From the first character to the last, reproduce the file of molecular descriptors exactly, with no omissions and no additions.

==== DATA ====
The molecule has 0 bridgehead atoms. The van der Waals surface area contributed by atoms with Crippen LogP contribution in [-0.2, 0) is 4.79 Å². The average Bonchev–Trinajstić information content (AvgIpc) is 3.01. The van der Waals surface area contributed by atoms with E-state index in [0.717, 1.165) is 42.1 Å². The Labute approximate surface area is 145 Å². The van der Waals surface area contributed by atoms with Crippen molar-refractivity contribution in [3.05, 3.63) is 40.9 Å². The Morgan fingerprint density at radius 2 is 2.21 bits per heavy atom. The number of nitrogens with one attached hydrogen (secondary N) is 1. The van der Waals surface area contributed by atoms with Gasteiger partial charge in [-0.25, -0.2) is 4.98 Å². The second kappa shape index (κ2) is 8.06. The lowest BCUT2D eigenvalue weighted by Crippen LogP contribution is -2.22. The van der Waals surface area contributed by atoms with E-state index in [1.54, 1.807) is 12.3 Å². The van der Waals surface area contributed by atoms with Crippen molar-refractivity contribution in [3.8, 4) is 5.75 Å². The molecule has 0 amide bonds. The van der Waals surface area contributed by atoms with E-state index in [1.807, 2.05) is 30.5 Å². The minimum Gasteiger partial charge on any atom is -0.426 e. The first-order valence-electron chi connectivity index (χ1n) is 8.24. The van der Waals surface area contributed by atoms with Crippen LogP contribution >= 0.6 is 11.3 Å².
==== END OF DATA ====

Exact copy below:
The molecule has 0 bridgehead atoms. The van der Waals surface area contributed by atoms with Crippen LogP contribution in [-0.2, 0) is 4.79 Å². The average Bonchev–Trinajstić information content (AvgIpc) is 3.01. The van der Waals surface area contributed by atoms with E-state index in [0.717, 1.165) is 42.1 Å². The Labute approximate surface area is 145 Å². The van der Waals surface area contributed by atoms with Crippen molar-refractivity contribution in [3.05, 3.63) is 40.9 Å². The Morgan fingerprint density at radius 2 is 2.21 bits per heavy atom. The number of nitrogens with one attached hydrogen (secondary N) is 1. The van der Waals surface area contributed by atoms with Gasteiger partial charge in [-0.25, -0.2) is 4.98 Å². The second kappa shape index (κ2) is 8.06. The lowest BCUT2D eigenvalue weighted by Crippen LogP contribution is -2.22. The van der Waals surface area contributed by atoms with E-state index in [1.54, 1.807) is 12.3 Å². The van der Waals surface area contributed by atoms with Crippen molar-refractivity contribution in [3.8, 4) is 5.75 Å². The molecule has 0 amide bonds. The van der Waals surface area contributed by atoms with E-state index in [1.807, 2.05) is 30.5 Å². The minimum Gasteiger partial charge on any atom is -0.426 e. The first-order valence-electron chi connectivity index (χ1n) is 8.24. The van der Waals surface area contributed by atoms with Crippen LogP contribution >= 0.6 is 11.3 Å².